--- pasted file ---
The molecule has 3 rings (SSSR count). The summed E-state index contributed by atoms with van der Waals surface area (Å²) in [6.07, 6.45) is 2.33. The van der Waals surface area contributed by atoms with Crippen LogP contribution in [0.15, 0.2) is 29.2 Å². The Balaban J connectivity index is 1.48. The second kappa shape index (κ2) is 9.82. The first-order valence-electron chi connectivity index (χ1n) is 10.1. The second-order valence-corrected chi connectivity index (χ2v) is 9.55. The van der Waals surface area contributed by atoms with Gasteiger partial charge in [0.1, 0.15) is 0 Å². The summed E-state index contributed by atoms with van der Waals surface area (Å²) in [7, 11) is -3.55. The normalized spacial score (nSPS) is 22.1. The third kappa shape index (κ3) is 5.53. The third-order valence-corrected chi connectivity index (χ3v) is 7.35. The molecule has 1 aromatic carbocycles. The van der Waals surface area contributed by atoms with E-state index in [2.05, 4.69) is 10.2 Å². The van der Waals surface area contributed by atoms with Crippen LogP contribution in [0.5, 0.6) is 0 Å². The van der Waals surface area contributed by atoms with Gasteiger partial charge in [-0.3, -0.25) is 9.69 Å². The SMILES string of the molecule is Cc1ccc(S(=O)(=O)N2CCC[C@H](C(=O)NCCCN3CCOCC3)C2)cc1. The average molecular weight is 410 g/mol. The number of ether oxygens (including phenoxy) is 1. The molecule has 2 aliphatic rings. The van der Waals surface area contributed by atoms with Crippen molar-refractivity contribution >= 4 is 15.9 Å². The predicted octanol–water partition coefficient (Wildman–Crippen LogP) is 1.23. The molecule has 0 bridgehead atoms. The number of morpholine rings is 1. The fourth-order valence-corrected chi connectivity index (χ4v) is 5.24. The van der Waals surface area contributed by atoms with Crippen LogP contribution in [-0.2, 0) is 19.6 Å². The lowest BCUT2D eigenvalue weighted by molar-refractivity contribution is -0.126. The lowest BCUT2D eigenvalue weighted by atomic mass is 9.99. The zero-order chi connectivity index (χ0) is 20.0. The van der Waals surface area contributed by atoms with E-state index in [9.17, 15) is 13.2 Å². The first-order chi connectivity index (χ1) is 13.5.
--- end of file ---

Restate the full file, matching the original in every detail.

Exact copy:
The molecule has 3 rings (SSSR count). The summed E-state index contributed by atoms with van der Waals surface area (Å²) in [6.07, 6.45) is 2.33. The van der Waals surface area contributed by atoms with Crippen LogP contribution in [0.15, 0.2) is 29.2 Å². The Balaban J connectivity index is 1.48. The second kappa shape index (κ2) is 9.82. The first-order valence-electron chi connectivity index (χ1n) is 10.1. The second-order valence-corrected chi connectivity index (χ2v) is 9.55. The van der Waals surface area contributed by atoms with Gasteiger partial charge in [0.1, 0.15) is 0 Å². The summed E-state index contributed by atoms with van der Waals surface area (Å²) in [7, 11) is -3.55. The normalized spacial score (nSPS) is 22.1. The third kappa shape index (κ3) is 5.53. The third-order valence-corrected chi connectivity index (χ3v) is 7.35. The molecule has 1 aromatic carbocycles. The van der Waals surface area contributed by atoms with E-state index in [2.05, 4.69) is 10.2 Å². The van der Waals surface area contributed by atoms with Crippen LogP contribution in [0.5, 0.6) is 0 Å². The van der Waals surface area contributed by atoms with Gasteiger partial charge in [-0.3, -0.25) is 9.69 Å². The SMILES string of the molecule is Cc1ccc(S(=O)(=O)N2CCC[C@H](C(=O)NCCCN3CCOCC3)C2)cc1. The average molecular weight is 410 g/mol. The number of ether oxygens (including phenoxy) is 1. The molecule has 2 aliphatic rings. The van der Waals surface area contributed by atoms with Crippen molar-refractivity contribution >= 4 is 15.9 Å². The predicted octanol–water partition coefficient (Wildman–Crippen LogP) is 1.23. The molecule has 0 bridgehead atoms. The number of morpholine rings is 1. The fourth-order valence-corrected chi connectivity index (χ4v) is 5.24. The van der Waals surface area contributed by atoms with Crippen LogP contribution in [-0.2, 0) is 19.6 Å². The lowest BCUT2D eigenvalue weighted by molar-refractivity contribution is -0.126. The lowest BCUT2D eigenvalue weighted by atomic mass is 9.99. The zero-order chi connectivity index (χ0) is 20.0. The van der Waals surface area contributed by atoms with E-state index in [9.17, 15) is 13.2 Å². The first-order chi connectivity index (χ1) is 13.5.